Summer Is The Time To Tune Up Your Finances

You’re most likely looking forward to a nice break after studying hard all year. But summer is also a great time to tune up your finances. Here’s five financial “to-dos” every college student should consider in preparation for a smooth and stress-free fall semester.

1. Review Your Spending Habits

Even with the ability to check bank account balances at any time, many of us forget to review where our money is actually going. People think that as long as they have a positive balance, they’re good to go. But taking the time to examine each of your transactions provides important “mental moments” that can remind you of how much you are spending and on what. It can be pretty humbling to see all those trips to fast-food restaurants or late-night takeout orders in writing. Add up a list of all those things that you really could have done without and imagine how that money would help you pay for next semester’s books or build up your emergency fund.

2. Get in a Saving State of Mind

Many college students think that there is no way to save while in school, but it’s really more about psychological and emotional hurdles that lead to overspending. Next time, you are at the beach or taking a walk in the park, think about two or three mottos that will help you to visualize a more positive financial state of mind such as “I don’t need things to make me happy” or “I have enough right now.” Place reminders of these sayings on your refrigerator or bathroom mirror to serve as daily reminders that you are working toward longer term goals that may require a little more sacrificing right now.

3. Set Some Personal Rules of Thumb

Let’s face it, we all like to shop or treat ourselves once in a while, and it is important to have fun and enjoy some of the money you may be earning over the summer. However, it can easily get out of hand if you are not careful. In a recent survey by the American Institute of Certified Public Accountants (AICPA) and the Ad Council, over 50 percent of millennials admitted that they were impulse shoppers, meaning they make unplanned purchases of $30 or more on a daily or weekly basis even though they ranked saving as their top financial goal! One way to help avoid these impulses is to set some personal rules of thumb. These “rules” of course will vary depending on how your income, current living expenses and family circumstances. Here are a few examples:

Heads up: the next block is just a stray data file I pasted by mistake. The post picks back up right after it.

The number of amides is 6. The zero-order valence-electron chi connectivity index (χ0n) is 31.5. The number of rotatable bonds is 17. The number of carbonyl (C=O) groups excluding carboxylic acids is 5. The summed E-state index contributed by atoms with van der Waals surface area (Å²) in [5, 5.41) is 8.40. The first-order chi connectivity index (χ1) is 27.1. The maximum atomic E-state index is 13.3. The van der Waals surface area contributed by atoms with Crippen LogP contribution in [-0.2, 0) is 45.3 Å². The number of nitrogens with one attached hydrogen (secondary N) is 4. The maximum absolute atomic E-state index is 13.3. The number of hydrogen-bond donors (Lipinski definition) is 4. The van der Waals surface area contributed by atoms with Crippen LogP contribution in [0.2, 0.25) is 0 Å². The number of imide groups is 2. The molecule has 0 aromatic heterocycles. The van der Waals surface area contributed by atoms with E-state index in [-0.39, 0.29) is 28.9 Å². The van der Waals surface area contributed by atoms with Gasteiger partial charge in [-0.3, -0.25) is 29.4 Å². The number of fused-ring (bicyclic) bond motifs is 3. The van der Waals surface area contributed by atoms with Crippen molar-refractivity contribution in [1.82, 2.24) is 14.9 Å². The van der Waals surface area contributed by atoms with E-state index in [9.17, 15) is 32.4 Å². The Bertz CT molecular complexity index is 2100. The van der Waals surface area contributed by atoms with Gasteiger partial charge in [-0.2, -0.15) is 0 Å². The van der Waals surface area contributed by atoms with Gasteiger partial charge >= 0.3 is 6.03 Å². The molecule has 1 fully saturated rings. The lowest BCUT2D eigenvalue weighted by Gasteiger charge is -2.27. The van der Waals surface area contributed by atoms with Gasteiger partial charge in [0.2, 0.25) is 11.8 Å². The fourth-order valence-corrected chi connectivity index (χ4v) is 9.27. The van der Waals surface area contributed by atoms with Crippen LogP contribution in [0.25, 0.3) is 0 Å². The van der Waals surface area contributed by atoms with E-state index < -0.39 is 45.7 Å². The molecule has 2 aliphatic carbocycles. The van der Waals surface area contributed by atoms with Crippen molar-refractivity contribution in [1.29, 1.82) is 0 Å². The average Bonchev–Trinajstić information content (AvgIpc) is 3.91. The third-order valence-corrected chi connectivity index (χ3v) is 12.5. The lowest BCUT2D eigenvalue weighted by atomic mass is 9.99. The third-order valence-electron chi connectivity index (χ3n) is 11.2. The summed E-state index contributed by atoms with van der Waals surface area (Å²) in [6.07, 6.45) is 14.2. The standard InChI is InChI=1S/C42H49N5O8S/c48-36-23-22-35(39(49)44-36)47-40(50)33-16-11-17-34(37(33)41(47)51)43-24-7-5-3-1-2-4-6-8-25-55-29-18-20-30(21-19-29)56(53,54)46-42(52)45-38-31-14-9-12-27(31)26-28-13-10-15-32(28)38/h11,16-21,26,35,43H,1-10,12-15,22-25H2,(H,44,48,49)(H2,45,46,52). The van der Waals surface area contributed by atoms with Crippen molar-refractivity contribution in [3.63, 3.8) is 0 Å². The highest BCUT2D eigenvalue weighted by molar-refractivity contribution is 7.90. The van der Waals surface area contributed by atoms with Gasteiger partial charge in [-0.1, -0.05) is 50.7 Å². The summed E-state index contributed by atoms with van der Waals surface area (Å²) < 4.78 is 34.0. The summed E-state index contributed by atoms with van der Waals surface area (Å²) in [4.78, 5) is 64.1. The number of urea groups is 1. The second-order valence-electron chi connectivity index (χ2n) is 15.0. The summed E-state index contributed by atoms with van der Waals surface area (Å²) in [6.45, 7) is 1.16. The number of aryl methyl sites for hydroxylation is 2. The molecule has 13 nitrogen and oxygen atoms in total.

• Never spend more than $30 a week on going out with friends this summer
  • Never pay more than $40 for a pair of shoes
  • Bike to work at least 3 times a week to save money
  • Only purchase things you really need and only if they are marked at least 50% off the original price

Again, write them down and display them somewhere you will see them every day. Or set them up as reminders on your calendar or other mobile app.


4. Make a Spending Plan

While it may be the furthest thing from your mind right now, you will thank yourself later on if you set up a budget for next semester before it begins. You can use the information you obtained when you reviewed your spending earlier to estimate what your monthly expenses are likely to be, with an eye on keeping those things you really don’t need to a minimum. You’ll also want to add up all of your expected income, including summer earnings, expected financial aid and other support (e.g. from your parents) and compare that to your expenses. Use a spreadsheet or budget worksheet such as the ones provided by CollegeInColorado.com or Mint.com to help you balance your budget.

5. Increase Your Competitive “Net Worth”

You should also be thinking about ways to increase your chances for landing that dream job after you graduate. If you are not doing an internship this summer, be sure to research opportunities for next year. Many internship programs have application deadlines that are earlier than you might think, so check with your school’s career counseling center for advice. Take time to either create or update your resume (and LinkedIn page) and include any relevant skills and abilities you may be developing no matter what job you currently have such as teambuilding, problem-solving or customer/client relations.   Also, make a list of your job supervisors, college advisors and professors who you think would be good job references for you. Be sure to include their titles, contact information, name of the course or job and appropriate dates, and to save it on your computer for future reference.

While summer is a time to relax and refresh, reserve some time for these important financial “5’s” and you’ll be way ahead of the game for next year.

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